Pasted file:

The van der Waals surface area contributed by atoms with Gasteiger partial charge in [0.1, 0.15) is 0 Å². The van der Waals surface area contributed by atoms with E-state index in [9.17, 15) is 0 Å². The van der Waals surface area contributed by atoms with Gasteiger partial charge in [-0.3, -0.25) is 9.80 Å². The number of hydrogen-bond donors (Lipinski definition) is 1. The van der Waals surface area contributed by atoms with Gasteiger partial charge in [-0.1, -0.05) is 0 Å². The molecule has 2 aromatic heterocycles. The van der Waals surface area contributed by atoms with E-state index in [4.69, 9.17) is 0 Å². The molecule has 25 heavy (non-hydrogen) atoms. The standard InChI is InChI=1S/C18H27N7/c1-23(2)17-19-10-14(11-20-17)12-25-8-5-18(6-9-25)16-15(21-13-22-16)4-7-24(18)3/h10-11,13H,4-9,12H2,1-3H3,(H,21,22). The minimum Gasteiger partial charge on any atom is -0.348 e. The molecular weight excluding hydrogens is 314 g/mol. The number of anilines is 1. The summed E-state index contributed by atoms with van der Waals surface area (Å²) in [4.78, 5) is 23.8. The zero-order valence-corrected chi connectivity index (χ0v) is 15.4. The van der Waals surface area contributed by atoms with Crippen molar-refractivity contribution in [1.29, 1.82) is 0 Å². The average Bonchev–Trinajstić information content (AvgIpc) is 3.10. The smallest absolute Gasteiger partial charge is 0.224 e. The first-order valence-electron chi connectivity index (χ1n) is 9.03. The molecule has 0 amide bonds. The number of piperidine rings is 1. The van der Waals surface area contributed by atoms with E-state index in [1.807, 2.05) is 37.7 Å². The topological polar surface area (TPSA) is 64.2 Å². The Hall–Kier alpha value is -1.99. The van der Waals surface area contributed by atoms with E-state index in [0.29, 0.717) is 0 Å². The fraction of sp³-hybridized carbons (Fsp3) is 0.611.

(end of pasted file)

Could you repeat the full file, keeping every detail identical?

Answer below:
The van der Waals surface area contributed by atoms with Gasteiger partial charge in [0.1, 0.15) is 0 Å². The van der Waals surface area contributed by atoms with E-state index in [9.17, 15) is 0 Å². The van der Waals surface area contributed by atoms with Gasteiger partial charge in [-0.3, -0.25) is 9.80 Å². The number of hydrogen-bond donors (Lipinski definition) is 1. The van der Waals surface area contributed by atoms with Gasteiger partial charge in [-0.1, -0.05) is 0 Å². The molecule has 2 aromatic heterocycles. The van der Waals surface area contributed by atoms with E-state index in [4.69, 9.17) is 0 Å². The molecule has 25 heavy (non-hydrogen) atoms. The standard InChI is InChI=1S/C18H27N7/c1-23(2)17-19-10-14(11-20-17)12-25-8-5-18(6-9-25)16-15(21-13-22-16)4-7-24(18)3/h10-11,13H,4-9,12H2,1-3H3,(H,21,22). The minimum Gasteiger partial charge on any atom is -0.348 e. The molecular weight excluding hydrogens is 314 g/mol. The number of anilines is 1. The summed E-state index contributed by atoms with van der Waals surface area (Å²) in [4.78, 5) is 23.8. The zero-order valence-corrected chi connectivity index (χ0v) is 15.4. The van der Waals surface area contributed by atoms with Crippen molar-refractivity contribution in [1.29, 1.82) is 0 Å². The average Bonchev–Trinajstić information content (AvgIpc) is 3.10. The smallest absolute Gasteiger partial charge is 0.224 e. The first-order valence-electron chi connectivity index (χ1n) is 9.03. The molecule has 0 amide bonds. The number of piperidine rings is 1. The van der Waals surface area contributed by atoms with E-state index in [1.807, 2.05) is 37.7 Å². The topological polar surface area (TPSA) is 64.2 Å². The Hall–Kier alpha value is -1.99. The van der Waals surface area contributed by atoms with E-state index in [0.29, 0.717) is 0 Å². The fraction of sp³-hybridized carbons (Fsp3) is 0.611.